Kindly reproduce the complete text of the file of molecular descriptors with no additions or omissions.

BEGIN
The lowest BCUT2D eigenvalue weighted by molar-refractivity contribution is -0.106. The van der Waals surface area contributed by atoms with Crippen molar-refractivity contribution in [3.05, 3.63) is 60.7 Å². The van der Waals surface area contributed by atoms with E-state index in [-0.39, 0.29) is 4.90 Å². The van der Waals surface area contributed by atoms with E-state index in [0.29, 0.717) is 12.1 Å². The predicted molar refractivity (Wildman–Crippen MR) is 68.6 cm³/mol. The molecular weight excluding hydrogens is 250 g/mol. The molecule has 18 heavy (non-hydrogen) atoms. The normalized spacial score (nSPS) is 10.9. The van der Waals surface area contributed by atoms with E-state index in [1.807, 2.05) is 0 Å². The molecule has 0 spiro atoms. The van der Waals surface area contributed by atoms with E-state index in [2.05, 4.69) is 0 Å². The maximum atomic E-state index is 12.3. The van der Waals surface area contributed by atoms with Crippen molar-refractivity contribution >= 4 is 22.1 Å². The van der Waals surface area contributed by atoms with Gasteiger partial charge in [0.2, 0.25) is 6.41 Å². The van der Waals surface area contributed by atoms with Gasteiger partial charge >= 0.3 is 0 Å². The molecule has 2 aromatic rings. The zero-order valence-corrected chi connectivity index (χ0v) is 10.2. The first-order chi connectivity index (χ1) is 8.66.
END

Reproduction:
The lowest BCUT2D eigenvalue weighted by molar-refractivity contribution is -0.106. The van der Waals surface area contributed by atoms with Crippen molar-refractivity contribution in [3.05, 3.63) is 60.7 Å². The van der Waals surface area contributed by atoms with E-state index in [-0.39, 0.29) is 4.90 Å². The van der Waals surface area contributed by atoms with E-state index in [0.29, 0.717) is 12.1 Å². The predicted molar refractivity (Wildman–Crippen MR) is 68.6 cm³/mol. The molecular weight excluding hydrogens is 250 g/mol. The molecule has 18 heavy (non-hydrogen) atoms. The normalized spacial score (nSPS) is 10.9. The van der Waals surface area contributed by atoms with E-state index in [1.807, 2.05) is 0 Å². The molecule has 0 spiro atoms. The van der Waals surface area contributed by atoms with E-state index in [2.05, 4.69) is 0 Å². The maximum atomic E-state index is 12.3. The van der Waals surface area contributed by atoms with Crippen molar-refractivity contribution >= 4 is 22.1 Å². The van der Waals surface area contributed by atoms with Gasteiger partial charge in [0.2, 0.25) is 6.41 Å². The van der Waals surface area contributed by atoms with Gasteiger partial charge >= 0.3 is 0 Å². The molecule has 2 aromatic rings. The zero-order valence-corrected chi connectivity index (χ0v) is 10.2. The first-order chi connectivity index (χ1) is 8.66.